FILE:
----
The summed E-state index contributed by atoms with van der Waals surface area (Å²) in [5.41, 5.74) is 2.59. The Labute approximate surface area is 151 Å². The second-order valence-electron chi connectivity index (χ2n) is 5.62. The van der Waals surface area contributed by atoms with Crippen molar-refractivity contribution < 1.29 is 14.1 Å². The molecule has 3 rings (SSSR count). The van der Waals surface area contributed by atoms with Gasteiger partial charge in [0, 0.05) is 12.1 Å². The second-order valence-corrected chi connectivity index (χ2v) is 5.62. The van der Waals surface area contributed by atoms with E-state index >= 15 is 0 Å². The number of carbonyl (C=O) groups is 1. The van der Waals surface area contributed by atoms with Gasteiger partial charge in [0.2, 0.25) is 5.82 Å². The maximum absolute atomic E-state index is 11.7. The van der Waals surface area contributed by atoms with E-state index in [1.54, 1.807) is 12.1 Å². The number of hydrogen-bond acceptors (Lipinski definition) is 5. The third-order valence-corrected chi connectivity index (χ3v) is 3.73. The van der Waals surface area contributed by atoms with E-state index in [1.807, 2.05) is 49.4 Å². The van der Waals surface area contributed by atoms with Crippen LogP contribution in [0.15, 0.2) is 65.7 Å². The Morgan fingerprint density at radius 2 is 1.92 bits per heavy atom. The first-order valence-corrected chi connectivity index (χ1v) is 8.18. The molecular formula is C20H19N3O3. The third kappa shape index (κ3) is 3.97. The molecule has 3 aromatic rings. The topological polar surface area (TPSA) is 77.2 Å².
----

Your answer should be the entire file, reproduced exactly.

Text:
The summed E-state index contributed by atoms with van der Waals surface area (Å²) in [5.41, 5.74) is 2.59. The Labute approximate surface area is 151 Å². The second-order valence-electron chi connectivity index (χ2n) is 5.62. The van der Waals surface area contributed by atoms with Crippen molar-refractivity contribution < 1.29 is 14.1 Å². The molecule has 3 rings (SSSR count). The van der Waals surface area contributed by atoms with Gasteiger partial charge in [0, 0.05) is 12.1 Å². The second-order valence-corrected chi connectivity index (χ2v) is 5.62. The van der Waals surface area contributed by atoms with E-state index >= 15 is 0 Å². The number of carbonyl (C=O) groups is 1. The van der Waals surface area contributed by atoms with Gasteiger partial charge in [0.2, 0.25) is 5.82 Å². The maximum absolute atomic E-state index is 11.7. The van der Waals surface area contributed by atoms with E-state index in [1.54, 1.807) is 12.1 Å². The number of hydrogen-bond acceptors (Lipinski definition) is 5. The third-order valence-corrected chi connectivity index (χ3v) is 3.73. The van der Waals surface area contributed by atoms with E-state index in [1.807, 2.05) is 49.4 Å². The van der Waals surface area contributed by atoms with Crippen LogP contribution in [0.15, 0.2) is 65.7 Å². The Morgan fingerprint density at radius 2 is 1.92 bits per heavy atom. The first-order valence-corrected chi connectivity index (χ1v) is 8.18. The molecular formula is C20H19N3O3. The third kappa shape index (κ3) is 3.97. The molecule has 3 aromatic rings. The topological polar surface area (TPSA) is 77.2 Å².